Not situated in anywhere one really wants to be, Bistro Provence sets the scene for a provincial dinner near Washington. It must really only cater for a local trade as a twenty-five-minute taxi ride from central Washington hardly makes it a draw for visitors to America's capital. If getting there is bad enough, it is well-neigh impossible to find a taxi on the streets of Bethesda after 9 p.m. and that was what was recommended by the staff at Bistro Provence.
The atmosphere was fine - a long narrow room with an open - and noisy - kitchen at the end to one side, with a large garden beyond is suitably decorated for a provincial restaurant, dated and dull but clean and perfectly pleasant. The menu seemed well-balanced and thoroughly provincial, as expected, though both I and my guest had the recommended specials. Veal chops were well cooked, vast and slightly gauche - plain, simple fair.
Service was not as attentive as it could be nor should have been considering the restaurant was only half full, but we were in no hurry for anything, though the check came with remarkable speed when asked for, always a sure sign that they can do it when they want to and that the manager is not on his toes. There is some minor 'celebrity' chef associated with this place I understand, but there was no evidence of him or her in either the feel of the room or the food on the plates.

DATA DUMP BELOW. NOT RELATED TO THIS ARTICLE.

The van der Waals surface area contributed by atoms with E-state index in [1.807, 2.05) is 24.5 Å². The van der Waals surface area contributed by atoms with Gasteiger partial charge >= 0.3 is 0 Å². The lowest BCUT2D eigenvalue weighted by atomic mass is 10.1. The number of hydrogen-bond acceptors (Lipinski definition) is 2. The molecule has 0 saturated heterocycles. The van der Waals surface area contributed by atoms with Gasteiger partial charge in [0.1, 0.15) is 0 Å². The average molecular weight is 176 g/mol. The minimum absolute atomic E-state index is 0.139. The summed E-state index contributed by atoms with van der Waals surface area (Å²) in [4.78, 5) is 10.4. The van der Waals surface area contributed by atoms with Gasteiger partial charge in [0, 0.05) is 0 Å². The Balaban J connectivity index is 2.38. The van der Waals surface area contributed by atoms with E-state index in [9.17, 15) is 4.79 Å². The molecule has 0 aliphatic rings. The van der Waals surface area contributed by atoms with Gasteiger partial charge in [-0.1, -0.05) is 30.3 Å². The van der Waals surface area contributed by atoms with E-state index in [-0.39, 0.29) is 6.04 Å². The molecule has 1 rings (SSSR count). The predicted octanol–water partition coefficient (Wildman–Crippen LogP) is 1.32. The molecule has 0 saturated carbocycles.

The wine list was stupid beyond belief and a disgrace. I have no problem whatsoever with a restaurant making the majority of their profit from beverages, but the mark-up here was eye-watering. And it was not even as if the list was particularly good, interesting, innovative or challenging.....it was thoroughly provincial, which probably explains the massive prices charges, seeing as how it must be so difficult to get good wine in this lonely, distant corner of Maryland.
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